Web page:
Overall, night shift workers tend to get less sleep than their day shift counterparts, and their sleep is qualitatively poorer. Sleep during the day is shorter, lighter, more fragmented, and less restorative than at night; thus, the night nurse arrives at work with a larger sleep deficit than does a day shift nurse. Although some night nurses report that they are "night people" and have no difficulty sleeping during the day or staying awake at night, in reality, circadian rhythms cannot be reversed. Even those who have been working night shifts for many years are still programmed to sleep at night.

Fatigue and Impairment

Most nurses would never dream of going to work after having a couple of alcoholic drinks. The same nurses, however, might not think twice about pulling a double shift or going without sleep for as long as 24 hours. This is a common practice on the first shift of a night rotation or when a nurse practitioner works a busy 24-hour shift without getting any sleep. Alarmingly, though, studies show that when an individual has been awake for as few as 17 hours straight, their cognitive and psychomotor performance deteriorates to equal that of someone with a blood alcohol level of .05% (about 1-2 alcoholic drinks, depending on body weight and speed of consumption).[7]

After 24 hours of sustained wakefulness, one's impairment mirrors that of someone who has had 2-3 alcoholic drinks and whose blood alcohol is 0.1%, a level that is considered legally drunk in the United States. The finding that moderate levels of fatigue produce performance decrements that are greater than those induced by alcohol intoxication has been confirmed in other investigations.[8]

In sleep research, adult subjects who were restricted to 4 to 6 hours of sleep for 14 days showed steady declines in cognitive abilities, equivalent to going without sleep for 3 days in a row, as their sleep deficits accumulated.[3] Cognitive performance deficits included reduced abilities to pay attention, think and react quickly, "multitask," perform simple math problems, and avoid mistakes.

To prevent neurobehavioral deficits from accumulating, the average person needs slightly more than 8 hours of sleep per 24-hour period. There was no evidence that subjects adapted to the accumulating sleep loss, debunking the notion that individuals "get used to" chronic sleep deprivation. It is worrisome that subjects reported feeling only modestly tired during their most cognitively impaired moments, perhaps explaining why many people consistently fail to get enough sleep.

Fatigue-Related Errors

Although much evidence supports levels of fatigue-induced impairment sufficient to cause errors, little research has been done to document the occurrence of fatigue-related errors by nurses or nurse practitioners. In one study, nurses who worked rotating shifts were more sleep deprived and more likely to fall asleep at work; they were nearly twice as likely to report making a medication error when compared with nurses who predominantly worked day shifts.[9]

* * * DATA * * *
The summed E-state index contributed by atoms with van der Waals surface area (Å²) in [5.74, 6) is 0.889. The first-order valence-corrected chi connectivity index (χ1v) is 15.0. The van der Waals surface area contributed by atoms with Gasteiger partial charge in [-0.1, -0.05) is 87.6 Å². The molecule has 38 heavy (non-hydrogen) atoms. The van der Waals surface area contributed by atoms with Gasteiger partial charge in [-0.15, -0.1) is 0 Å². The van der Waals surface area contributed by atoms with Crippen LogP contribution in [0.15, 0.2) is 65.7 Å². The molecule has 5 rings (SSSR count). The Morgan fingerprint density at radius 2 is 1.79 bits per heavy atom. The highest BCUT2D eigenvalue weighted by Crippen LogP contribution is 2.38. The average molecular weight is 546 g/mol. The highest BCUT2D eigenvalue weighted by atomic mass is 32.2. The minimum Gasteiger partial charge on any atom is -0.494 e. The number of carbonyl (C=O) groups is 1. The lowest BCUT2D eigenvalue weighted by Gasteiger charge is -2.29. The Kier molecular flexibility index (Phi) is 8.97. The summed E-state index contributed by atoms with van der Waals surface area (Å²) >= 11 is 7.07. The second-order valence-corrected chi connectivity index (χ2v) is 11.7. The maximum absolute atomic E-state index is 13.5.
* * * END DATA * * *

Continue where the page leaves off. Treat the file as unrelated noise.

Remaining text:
It is possible that the role of sleepiness as a factor contributing to adverse events and medication errors, particularly those occurring during the night shift, is currently underestimated. For example, root cause analysis of a serious 10-fold medication error taking place at 0400 in a neonatal intensive care unit did not include fatigue among potential contributing factors.[10] There is also some evidence that nurses don't acknowledge the role that fatigue might play in critical incidents. When intensive care and operating room nurses were questioned about error, stress, and teamwork, approximately 60% of them agreed with the statement that, "Even when I am fatigued, I perform effectively during critical times."[11]

Despite a lack of research linking fatigue among nurses and nurse practitioners to errors in patient care, there is a substantial body of research concerning fatigue-related performance degradation and error in other industries, such as aviation.[12] For example, 21% of incidents reported to the National Transportation Safety Board are attributed to pilot fatigue. There is no reason to believe that the nursing profession is immune to making fatigue-related errors. Both the Agency for Healthcare Research and Quality and the Institute of Medicine have highlighted fatigue and sleepiness as potential causes of medical and nursing errors in need of systems-based preventive solutions. In their 2004 report, "Keeping Patients Safe: Transforming the Work Environment of Nurses," the Institute of Medicine makes this recommendation:

To reduce error-producing fatigue, state regulatory bodies should prohibit nursing staff from providing patient care in any combination of scheduled shifts, mandatory overtime, or voluntary overtime in excess of 12 hours in any given 24-hour period and in excess of 60 hours in any given 7-day period.[13]